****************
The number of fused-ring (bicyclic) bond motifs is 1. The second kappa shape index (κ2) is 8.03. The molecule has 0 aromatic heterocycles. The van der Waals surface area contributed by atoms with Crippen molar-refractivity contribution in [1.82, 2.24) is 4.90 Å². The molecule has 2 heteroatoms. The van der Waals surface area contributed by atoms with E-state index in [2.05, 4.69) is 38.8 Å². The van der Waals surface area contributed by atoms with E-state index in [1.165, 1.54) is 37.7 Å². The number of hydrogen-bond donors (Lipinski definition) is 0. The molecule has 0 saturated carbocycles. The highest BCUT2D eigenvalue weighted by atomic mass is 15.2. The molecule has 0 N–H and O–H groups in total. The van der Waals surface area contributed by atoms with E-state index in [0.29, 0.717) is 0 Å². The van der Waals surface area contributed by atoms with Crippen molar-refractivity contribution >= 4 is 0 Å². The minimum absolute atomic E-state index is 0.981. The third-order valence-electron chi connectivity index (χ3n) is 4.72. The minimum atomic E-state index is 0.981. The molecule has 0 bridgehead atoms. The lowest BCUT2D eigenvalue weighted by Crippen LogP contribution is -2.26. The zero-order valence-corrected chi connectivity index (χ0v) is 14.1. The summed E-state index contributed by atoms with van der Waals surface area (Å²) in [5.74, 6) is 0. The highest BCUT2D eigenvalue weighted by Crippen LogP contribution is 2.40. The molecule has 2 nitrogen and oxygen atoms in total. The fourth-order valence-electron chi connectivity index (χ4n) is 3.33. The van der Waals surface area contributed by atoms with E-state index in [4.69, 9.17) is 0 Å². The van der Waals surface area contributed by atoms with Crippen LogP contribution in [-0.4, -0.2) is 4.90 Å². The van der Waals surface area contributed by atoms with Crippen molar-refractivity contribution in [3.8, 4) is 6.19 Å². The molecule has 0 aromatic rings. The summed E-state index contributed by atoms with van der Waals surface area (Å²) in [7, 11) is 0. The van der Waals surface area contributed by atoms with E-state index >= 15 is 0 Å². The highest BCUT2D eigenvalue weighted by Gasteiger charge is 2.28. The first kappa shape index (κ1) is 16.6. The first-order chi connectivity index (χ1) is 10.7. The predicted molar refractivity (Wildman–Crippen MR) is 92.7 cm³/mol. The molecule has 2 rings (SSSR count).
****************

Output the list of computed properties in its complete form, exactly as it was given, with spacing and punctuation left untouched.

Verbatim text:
The number of fused-ring (bicyclic) bond motifs is 1. The second kappa shape index (κ2) is 8.03. The molecule has 0 aromatic heterocycles. The van der Waals surface area contributed by atoms with Crippen molar-refractivity contribution in [1.82, 2.24) is 4.90 Å². The molecule has 2 heteroatoms. The van der Waals surface area contributed by atoms with E-state index in [2.05, 4.69) is 38.8 Å². The van der Waals surface area contributed by atoms with E-state index in [1.165, 1.54) is 37.7 Å². The number of hydrogen-bond donors (Lipinski definition) is 0. The molecule has 0 saturated carbocycles. The highest BCUT2D eigenvalue weighted by atomic mass is 15.2. The molecule has 0 N–H and O–H groups in total. The van der Waals surface area contributed by atoms with E-state index in [0.29, 0.717) is 0 Å². The van der Waals surface area contributed by atoms with Crippen molar-refractivity contribution >= 4 is 0 Å². The minimum absolute atomic E-state index is 0.981. The third-order valence-electron chi connectivity index (χ3n) is 4.72. The minimum atomic E-state index is 0.981. The molecule has 0 bridgehead atoms. The lowest BCUT2D eigenvalue weighted by Crippen LogP contribution is -2.26. The zero-order valence-corrected chi connectivity index (χ0v) is 14.1. The summed E-state index contributed by atoms with van der Waals surface area (Å²) in [5.74, 6) is 0. The highest BCUT2D eigenvalue weighted by Crippen LogP contribution is 2.40. The molecule has 2 nitrogen and oxygen atoms in total. The fourth-order valence-electron chi connectivity index (χ4n) is 3.33. The van der Waals surface area contributed by atoms with E-state index in [4.69, 9.17) is 0 Å². The van der Waals surface area contributed by atoms with Crippen LogP contribution in [-0.4, -0.2) is 4.90 Å². The van der Waals surface area contributed by atoms with Crippen molar-refractivity contribution in [3.8, 4) is 6.19 Å². The molecule has 0 aromatic rings. The summed E-state index contributed by atoms with van der Waals surface area (Å²) in [7, 11) is 0. The van der Waals surface area contributed by atoms with E-state index >= 15 is 0 Å². The highest BCUT2D eigenvalue weighted by Gasteiger charge is 2.28. The first kappa shape index (κ1) is 16.6. The first-order chi connectivity index (χ1) is 10.7. The predicted molar refractivity (Wildman–Crippen MR) is 92.7 cm³/mol. The molecule has 2 rings (SSSR count).